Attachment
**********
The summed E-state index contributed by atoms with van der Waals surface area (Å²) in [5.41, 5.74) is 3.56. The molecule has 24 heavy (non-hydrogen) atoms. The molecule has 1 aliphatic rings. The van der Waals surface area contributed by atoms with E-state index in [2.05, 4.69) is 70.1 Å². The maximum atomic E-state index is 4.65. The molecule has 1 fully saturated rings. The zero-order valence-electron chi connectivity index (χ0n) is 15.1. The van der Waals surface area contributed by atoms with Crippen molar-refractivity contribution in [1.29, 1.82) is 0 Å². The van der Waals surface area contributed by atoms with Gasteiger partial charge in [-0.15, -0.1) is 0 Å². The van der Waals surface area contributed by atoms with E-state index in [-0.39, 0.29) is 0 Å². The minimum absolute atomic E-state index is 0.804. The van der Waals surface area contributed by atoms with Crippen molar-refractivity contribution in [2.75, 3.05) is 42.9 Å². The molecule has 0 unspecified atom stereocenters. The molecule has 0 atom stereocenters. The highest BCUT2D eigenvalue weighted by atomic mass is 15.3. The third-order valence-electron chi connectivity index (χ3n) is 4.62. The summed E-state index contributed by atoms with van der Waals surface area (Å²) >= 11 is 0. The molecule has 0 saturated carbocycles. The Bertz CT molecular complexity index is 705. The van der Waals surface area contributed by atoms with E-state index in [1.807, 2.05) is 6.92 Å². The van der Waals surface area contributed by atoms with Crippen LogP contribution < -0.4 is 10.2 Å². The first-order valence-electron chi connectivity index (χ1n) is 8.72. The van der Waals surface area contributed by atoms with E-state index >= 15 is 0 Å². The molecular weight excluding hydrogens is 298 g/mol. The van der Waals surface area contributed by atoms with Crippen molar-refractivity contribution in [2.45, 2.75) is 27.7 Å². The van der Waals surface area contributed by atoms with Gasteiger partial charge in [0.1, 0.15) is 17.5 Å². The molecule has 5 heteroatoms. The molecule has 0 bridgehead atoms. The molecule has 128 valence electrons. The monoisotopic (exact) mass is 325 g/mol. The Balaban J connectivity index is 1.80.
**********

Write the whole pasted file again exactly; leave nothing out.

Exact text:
The summed E-state index contributed by atoms with van der Waals surface area (Å²) in [5.41, 5.74) is 3.56. The molecule has 24 heavy (non-hydrogen) atoms. The molecule has 1 aliphatic rings. The van der Waals surface area contributed by atoms with E-state index in [2.05, 4.69) is 70.1 Å². The maximum atomic E-state index is 4.65. The molecule has 1 fully saturated rings. The zero-order valence-electron chi connectivity index (χ0n) is 15.1. The van der Waals surface area contributed by atoms with Crippen molar-refractivity contribution in [1.29, 1.82) is 0 Å². The van der Waals surface area contributed by atoms with Gasteiger partial charge in [-0.15, -0.1) is 0 Å². The van der Waals surface area contributed by atoms with E-state index in [-0.39, 0.29) is 0 Å². The minimum absolute atomic E-state index is 0.804. The van der Waals surface area contributed by atoms with Crippen molar-refractivity contribution in [2.75, 3.05) is 42.9 Å². The molecule has 0 unspecified atom stereocenters. The molecule has 0 atom stereocenters. The highest BCUT2D eigenvalue weighted by atomic mass is 15.3. The third-order valence-electron chi connectivity index (χ3n) is 4.62. The summed E-state index contributed by atoms with van der Waals surface area (Å²) >= 11 is 0. The molecule has 0 saturated carbocycles. The Bertz CT molecular complexity index is 705. The van der Waals surface area contributed by atoms with E-state index in [1.807, 2.05) is 6.92 Å². The van der Waals surface area contributed by atoms with Crippen LogP contribution < -0.4 is 10.2 Å². The first-order valence-electron chi connectivity index (χ1n) is 8.72. The van der Waals surface area contributed by atoms with E-state index >= 15 is 0 Å². The molecular weight excluding hydrogens is 298 g/mol. The van der Waals surface area contributed by atoms with Crippen molar-refractivity contribution in [2.45, 2.75) is 27.7 Å². The van der Waals surface area contributed by atoms with Gasteiger partial charge in [0.1, 0.15) is 17.5 Å². The molecule has 5 heteroatoms. The molecule has 0 bridgehead atoms. The molecule has 128 valence electrons. The monoisotopic (exact) mass is 325 g/mol. The Balaban J connectivity index is 1.80.